Portions of walls of the original Duval County Courthouse, built in the 1840s, decimated by fire in the Civil War, rebuilt in the 1880s, did survive the Great Fire and were rebuilt into the Duval County Armory in 1903, serving various government functions from 1916, when a newer Armory was built to the north, until 2003, when its latest reconstruction as the Lanier Building, named for Confederate poet Sidney Lanier, was demolished to make room for a parking lot.
But the Palms was never the Armory. It shared the block, just to the north. Other transformations ensue.
Hurley and I become brother and sister. Our cousin Morris is coming to town. He never stays with family. He loves urban landscapes. He has small needs, just enough to set up base and move out into the city. He doesn’t want to be near the ocean, because the ocean, inexplicably, makes him angry. He’ll be in town sometime in August, we’re not sure when.
The housekeeper is kind. She’s fascinated by the building. She likes thinking of how much humanity The Palms has hosted. She can’t book rooms in advance, but smalls are usually available. She gives us the key to Room 207 to see how Morris might like it.
Small it is. The halls on each floor descend carpeted declines toward back exit doors. Room 207 comes behind curves and walls that crevasse inward and waits all alone by the back exit. The room’s big enough for the bed and the closet. There’s a television. The window is boarded shut but covered with a spotted poster of floral design. A string hangs from a bare bulb above the bed.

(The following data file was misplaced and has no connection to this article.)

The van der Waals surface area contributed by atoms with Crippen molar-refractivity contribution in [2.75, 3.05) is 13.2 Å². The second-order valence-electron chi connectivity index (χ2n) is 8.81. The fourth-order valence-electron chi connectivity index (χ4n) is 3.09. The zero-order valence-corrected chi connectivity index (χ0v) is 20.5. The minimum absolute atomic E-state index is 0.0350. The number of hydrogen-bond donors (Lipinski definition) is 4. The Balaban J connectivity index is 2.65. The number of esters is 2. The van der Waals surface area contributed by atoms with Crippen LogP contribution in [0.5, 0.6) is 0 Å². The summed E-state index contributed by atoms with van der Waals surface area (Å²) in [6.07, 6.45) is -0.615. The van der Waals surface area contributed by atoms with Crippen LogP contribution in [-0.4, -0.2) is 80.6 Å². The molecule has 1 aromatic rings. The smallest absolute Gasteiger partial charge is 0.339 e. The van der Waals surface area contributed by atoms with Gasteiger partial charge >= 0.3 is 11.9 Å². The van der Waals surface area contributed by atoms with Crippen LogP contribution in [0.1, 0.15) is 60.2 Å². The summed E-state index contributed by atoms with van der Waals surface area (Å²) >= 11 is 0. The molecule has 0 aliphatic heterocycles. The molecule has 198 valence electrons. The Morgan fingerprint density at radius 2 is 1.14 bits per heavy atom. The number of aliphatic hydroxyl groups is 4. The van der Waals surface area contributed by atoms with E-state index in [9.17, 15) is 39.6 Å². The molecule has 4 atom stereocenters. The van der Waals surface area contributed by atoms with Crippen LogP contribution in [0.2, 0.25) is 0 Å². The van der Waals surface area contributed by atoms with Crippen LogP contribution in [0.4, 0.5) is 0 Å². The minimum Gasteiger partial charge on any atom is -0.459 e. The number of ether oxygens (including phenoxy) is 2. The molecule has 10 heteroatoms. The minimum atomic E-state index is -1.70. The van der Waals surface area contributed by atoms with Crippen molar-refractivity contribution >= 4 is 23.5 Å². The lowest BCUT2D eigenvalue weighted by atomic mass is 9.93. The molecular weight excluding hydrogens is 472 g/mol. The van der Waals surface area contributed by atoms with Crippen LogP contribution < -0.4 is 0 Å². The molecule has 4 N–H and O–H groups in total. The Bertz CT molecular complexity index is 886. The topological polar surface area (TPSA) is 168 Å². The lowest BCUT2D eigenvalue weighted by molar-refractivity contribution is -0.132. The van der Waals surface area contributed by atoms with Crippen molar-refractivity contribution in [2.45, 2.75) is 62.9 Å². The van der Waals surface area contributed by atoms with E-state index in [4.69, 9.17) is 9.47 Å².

In 2002, tenants heard “struggling and gagging” coming from an unidentified room and one man said he heard “someone being slammed against the wall and then loud choking sounds.” The man said he went back to bed after hearing the confrontation and was surprised when management and the police pronounced a homicide the next morning.
Though burglaries and assaults occurred across the decades at The Palms, the building is best known for the 1983 arson that killed seven tenants.
In late March, Larry James Bana was evicted from his room at The Palms after a disagreement over his rent. Bana moved out, but he was angry. The Palms had done him wrong and he couldn’t let a wrong go unrighted.
So just after midnight on March 24, 1983, Bana set The Palms on fire. It wasn’t the first time the hotel had burned, but six people died that night and a seventh four days later. The Palms had provided no fire extinguishers and no smoke detectors.
During the 1999 renovations, Jim Gray, Night Manager at The Palms, first heard about the 1983 fire and decided to move from the third to the ground floor.
He liked living on the third floor but said he had “looked out the window and thought, ‘Boy, that’s a long jump!’”
Hurley and I are fairly sure our eccentric cousin Morris will be happy with a small room at the back of The Palms. Morris is good at experiencing whatever the world can give and coming out alright. He loves urban landscapes at their grittiest. He likes old places that have imbibed much life and survived. He soaks something up from them. The Palms has smoke detectors now. And The Palms inhabits the corner of Adams and Market Streets, two blocks, thankfully, from Ocean Street. Morris hates the ocean. Even the word makes him angry.